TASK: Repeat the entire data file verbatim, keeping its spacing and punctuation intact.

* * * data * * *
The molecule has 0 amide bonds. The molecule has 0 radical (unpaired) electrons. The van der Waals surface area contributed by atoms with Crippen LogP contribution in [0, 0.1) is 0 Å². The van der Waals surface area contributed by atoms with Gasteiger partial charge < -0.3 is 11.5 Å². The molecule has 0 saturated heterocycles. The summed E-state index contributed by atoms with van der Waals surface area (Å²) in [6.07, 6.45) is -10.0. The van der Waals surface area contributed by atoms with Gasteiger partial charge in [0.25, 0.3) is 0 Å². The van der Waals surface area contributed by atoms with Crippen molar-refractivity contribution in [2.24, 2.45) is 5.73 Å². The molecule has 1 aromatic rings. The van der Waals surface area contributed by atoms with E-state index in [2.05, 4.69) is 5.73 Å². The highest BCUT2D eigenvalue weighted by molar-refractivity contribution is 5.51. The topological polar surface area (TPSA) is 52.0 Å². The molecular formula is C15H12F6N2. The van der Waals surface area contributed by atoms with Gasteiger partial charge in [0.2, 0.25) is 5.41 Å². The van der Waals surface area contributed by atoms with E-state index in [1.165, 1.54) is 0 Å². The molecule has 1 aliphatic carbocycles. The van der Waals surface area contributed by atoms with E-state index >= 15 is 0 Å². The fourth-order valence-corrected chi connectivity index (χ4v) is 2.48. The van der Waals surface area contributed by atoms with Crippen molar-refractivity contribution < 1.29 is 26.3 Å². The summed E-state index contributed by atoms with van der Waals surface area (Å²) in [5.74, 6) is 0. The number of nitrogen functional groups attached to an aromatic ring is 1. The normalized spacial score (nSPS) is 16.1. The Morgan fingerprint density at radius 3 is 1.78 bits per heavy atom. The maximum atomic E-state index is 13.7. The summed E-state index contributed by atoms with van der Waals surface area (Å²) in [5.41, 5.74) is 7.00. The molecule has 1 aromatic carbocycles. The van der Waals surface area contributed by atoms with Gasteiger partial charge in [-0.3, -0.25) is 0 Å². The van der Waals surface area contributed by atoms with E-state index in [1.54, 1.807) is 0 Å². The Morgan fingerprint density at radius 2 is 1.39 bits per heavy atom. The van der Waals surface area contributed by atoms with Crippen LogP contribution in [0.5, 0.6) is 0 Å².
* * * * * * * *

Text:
The molecule has 0 amide bonds. The molecule has 0 radical (unpaired) electrons. The van der Waals surface area contributed by atoms with Crippen LogP contribution in [0, 0.1) is 0 Å². The van der Waals surface area contributed by atoms with Gasteiger partial charge < -0.3 is 11.5 Å². The molecule has 0 saturated heterocycles. The summed E-state index contributed by atoms with van der Waals surface area (Å²) in [6.07, 6.45) is -10.0. The van der Waals surface area contributed by atoms with Gasteiger partial charge in [0.25, 0.3) is 0 Å². The van der Waals surface area contributed by atoms with Crippen molar-refractivity contribution in [2.24, 2.45) is 5.73 Å². The molecule has 1 aromatic rings. The van der Waals surface area contributed by atoms with E-state index in [2.05, 4.69) is 5.73 Å². The highest BCUT2D eigenvalue weighted by molar-refractivity contribution is 5.51. The topological polar surface area (TPSA) is 52.0 Å². The molecular formula is C15H12F6N2. The van der Waals surface area contributed by atoms with Gasteiger partial charge in [0.2, 0.25) is 5.41 Å². The van der Waals surface area contributed by atoms with E-state index in [1.165, 1.54) is 0 Å². The molecule has 1 aliphatic carbocycles. The van der Waals surface area contributed by atoms with E-state index >= 15 is 0 Å². The fourth-order valence-corrected chi connectivity index (χ4v) is 2.48. The van der Waals surface area contributed by atoms with Crippen molar-refractivity contribution < 1.29 is 26.3 Å². The summed E-state index contributed by atoms with van der Waals surface area (Å²) in [5.74, 6) is 0. The number of nitrogen functional groups attached to an aromatic ring is 1. The normalized spacial score (nSPS) is 16.1. The Morgan fingerprint density at radius 3 is 1.78 bits per heavy atom. The maximum atomic E-state index is 13.7. The summed E-state index contributed by atoms with van der Waals surface area (Å²) in [5.41, 5.74) is 7.00. The molecule has 1 aromatic carbocycles. The van der Waals surface area contributed by atoms with Gasteiger partial charge in [-0.3, -0.25) is 0 Å². The van der Waals surface area contributed by atoms with E-state index in [1.54, 1.807) is 0 Å². The Morgan fingerprint density at radius 2 is 1.39 bits per heavy atom. The van der Waals surface area contributed by atoms with Crippen LogP contribution in [0.5, 0.6) is 0 Å².